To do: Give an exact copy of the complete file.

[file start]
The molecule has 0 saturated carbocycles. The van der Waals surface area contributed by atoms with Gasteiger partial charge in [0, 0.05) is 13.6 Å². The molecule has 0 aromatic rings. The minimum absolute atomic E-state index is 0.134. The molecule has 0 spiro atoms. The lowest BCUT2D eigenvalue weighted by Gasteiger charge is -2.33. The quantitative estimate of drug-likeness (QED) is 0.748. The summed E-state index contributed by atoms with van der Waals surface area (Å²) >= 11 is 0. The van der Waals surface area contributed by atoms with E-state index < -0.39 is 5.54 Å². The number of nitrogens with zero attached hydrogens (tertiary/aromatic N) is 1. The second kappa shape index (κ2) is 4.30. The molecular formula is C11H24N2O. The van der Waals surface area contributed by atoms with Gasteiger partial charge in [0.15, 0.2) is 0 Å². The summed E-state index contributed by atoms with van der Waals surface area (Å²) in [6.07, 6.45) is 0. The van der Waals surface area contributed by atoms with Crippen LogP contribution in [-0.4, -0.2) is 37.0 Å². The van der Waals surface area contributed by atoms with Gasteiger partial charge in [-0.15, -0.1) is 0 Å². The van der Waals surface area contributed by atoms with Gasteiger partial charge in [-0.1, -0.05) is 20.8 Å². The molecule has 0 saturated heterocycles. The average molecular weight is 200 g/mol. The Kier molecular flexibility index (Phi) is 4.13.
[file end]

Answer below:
The molecule has 0 saturated carbocycles. The van der Waals surface area contributed by atoms with Gasteiger partial charge in [0, 0.05) is 13.6 Å². The molecule has 0 aromatic rings. The minimum absolute atomic E-state index is 0.134. The molecule has 0 spiro atoms. The lowest BCUT2D eigenvalue weighted by Gasteiger charge is -2.33. The quantitative estimate of drug-likeness (QED) is 0.748. The summed E-state index contributed by atoms with van der Waals surface area (Å²) >= 11 is 0. The van der Waals surface area contributed by atoms with E-state index < -0.39 is 5.54 Å². The number of nitrogens with zero attached hydrogens (tertiary/aromatic N) is 1. The second kappa shape index (κ2) is 4.30. The molecular formula is C11H24N2O. The van der Waals surface area contributed by atoms with Gasteiger partial charge in [0.15, 0.2) is 0 Å². The summed E-state index contributed by atoms with van der Waals surface area (Å²) in [6.07, 6.45) is 0. The van der Waals surface area contributed by atoms with Crippen LogP contribution in [-0.4, -0.2) is 37.0 Å². The van der Waals surface area contributed by atoms with Gasteiger partial charge in [-0.15, -0.1) is 0 Å². The van der Waals surface area contributed by atoms with Gasteiger partial charge in [-0.1, -0.05) is 20.8 Å². The molecule has 0 saturated heterocycles. The average molecular weight is 200 g/mol. The Kier molecular flexibility index (Phi) is 4.13.